Part of the landscape
text & photos : Norma A. Hubbard (April 2018)
I am a gardener, so I spend a great deal of time digging in the dirt. I am always amazed when I watch gardening shows on TV, or on YouTube, and a gardener just pushes their shovel into the ground, no resistance. I wonder, where are the rocks? In our area, there is the wonderful black muck soil, yet what I have is some dirt mixed with lots of rocks. As I write this article, my land is still covered in snow and I am waiting for spring – so bear with me as I wait for my crocuses to push through that snow with the promise that spring has truly arrived and I write about something different that seems to ‘grow’ in our area, rocks.
One of my earliest memories of rocks comes from when the English River was dug up behind my family farm on Montée Giroux. I can recall old photos of my sister and me, perched on rocks like water babies alongside the river. Huge rocks made up the banks, replacing the trees that used to line the shore. I didn’t know then why there were so many rocks, only that the rocks were warm to sit on after swimming. Years later I was told that the river was dredged in hopes of increasing its flow. As a child, I spent hours collecting rocks. I still have a few of the rocks that I collected from when I was young.
I love rocks. Nevertheless, even I get fed-up with rocks on those days where it takes me hours just to dig a hole for one plant. There have been days where I start out thinking I am just going to separate a plant and expand a section of the garden, and then two days later, I am still digging out rocks out of that one small section. I have been known to curse at a few large rocks when they have refused to move! However, for the most part, I use the rocks as part of my gardens. Of course, I have a rock garden … and people would laugh to know that many of the rocks in my rock garden are not decoration, but are there to block holes dug by the chipmunks. It seems more often than not, as soon as I have cleared an area of rocks, the chipmunks think I’ve done it for them and move in! In addition to my rock garden, I’ve made rough stone walls, inuksuks and walkways from the rocks that I’ve dug up. Moreover, even in winter, rocks continue to provide interest to my garden. As I write this article, all my plants are buried under snow, but my inuksuks look great covered in fluffy snow. The Indigenous people use inuksuks as markers to show others the way or to tell stories; I like to think my inuksuks will tell others that a lover of the land lived here long after I am gone.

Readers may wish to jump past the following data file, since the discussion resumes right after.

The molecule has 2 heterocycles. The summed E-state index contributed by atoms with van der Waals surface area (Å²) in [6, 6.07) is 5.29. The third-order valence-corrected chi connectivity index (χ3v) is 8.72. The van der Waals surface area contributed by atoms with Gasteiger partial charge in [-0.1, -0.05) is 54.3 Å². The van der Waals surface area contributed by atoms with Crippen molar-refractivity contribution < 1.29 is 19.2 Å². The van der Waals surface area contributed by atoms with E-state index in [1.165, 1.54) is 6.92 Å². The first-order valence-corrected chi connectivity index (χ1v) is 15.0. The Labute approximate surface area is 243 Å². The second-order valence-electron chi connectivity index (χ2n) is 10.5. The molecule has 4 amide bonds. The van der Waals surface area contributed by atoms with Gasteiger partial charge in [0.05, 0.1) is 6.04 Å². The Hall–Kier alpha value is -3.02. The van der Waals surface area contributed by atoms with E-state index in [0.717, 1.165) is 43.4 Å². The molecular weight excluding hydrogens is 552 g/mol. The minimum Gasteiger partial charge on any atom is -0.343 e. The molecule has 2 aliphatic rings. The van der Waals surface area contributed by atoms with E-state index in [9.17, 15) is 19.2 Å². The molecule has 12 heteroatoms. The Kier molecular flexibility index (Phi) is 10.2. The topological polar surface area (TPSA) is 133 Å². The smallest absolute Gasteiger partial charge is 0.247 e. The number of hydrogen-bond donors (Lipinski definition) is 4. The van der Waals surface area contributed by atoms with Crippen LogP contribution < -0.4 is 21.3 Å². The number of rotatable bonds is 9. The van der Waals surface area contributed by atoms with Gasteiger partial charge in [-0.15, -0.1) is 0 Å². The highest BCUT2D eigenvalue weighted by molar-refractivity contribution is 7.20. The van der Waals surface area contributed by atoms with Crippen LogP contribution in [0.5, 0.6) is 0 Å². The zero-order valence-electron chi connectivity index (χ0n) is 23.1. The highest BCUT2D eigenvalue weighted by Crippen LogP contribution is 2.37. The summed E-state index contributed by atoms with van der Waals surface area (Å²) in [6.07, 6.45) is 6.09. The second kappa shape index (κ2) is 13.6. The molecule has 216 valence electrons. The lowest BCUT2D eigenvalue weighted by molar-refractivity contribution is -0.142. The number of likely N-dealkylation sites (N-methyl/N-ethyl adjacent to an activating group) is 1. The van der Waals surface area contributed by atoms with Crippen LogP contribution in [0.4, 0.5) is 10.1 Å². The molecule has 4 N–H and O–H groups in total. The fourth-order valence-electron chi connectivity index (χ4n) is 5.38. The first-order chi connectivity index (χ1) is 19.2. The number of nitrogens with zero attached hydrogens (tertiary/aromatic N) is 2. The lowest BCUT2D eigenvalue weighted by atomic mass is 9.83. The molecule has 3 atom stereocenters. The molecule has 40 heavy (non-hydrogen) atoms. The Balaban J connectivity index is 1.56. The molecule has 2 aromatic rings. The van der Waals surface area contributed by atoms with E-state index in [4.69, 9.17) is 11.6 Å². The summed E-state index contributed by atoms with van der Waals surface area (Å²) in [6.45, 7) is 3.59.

There is an incredible variety of rocks in our area. While I may not know how to build a real stone wall, there are plenty of excellent examples around Hemmingford and surrounding towns. The early pioneers took advantage of these rocks and built incredible walls. Technically, many of these walls are dry stone walls, because no mortar was used to build them. The next time you drive along Covey Hill road or the 202, take notice of some of the striking stone walls that have withstood the test of time. Although I do appreciate the skill it took to build these walls, I know little about the history behind them. I know that the early settlers brought the skill with them from their rugged homelands of Ireland and Scotland. For more information on these impressive structures, you might want to check with Hemmingford Archives.
Take some time to really look at the rocks that decorate our landscapes – from the old stone walls that border many properties, to the rocks in our gardens, to rocks in and along our rivers, or even to the rocks that litter our cow pastures – it is hard to imagine our area without rocks. They are such an ancient part of our landscape.
Rocks do add a certain rugged beauty to our land, so the next time you are gardening, and like me, you find yourself cursing another rock to dig out, take a moment and remember that rocks are just another piece of the nature in our area.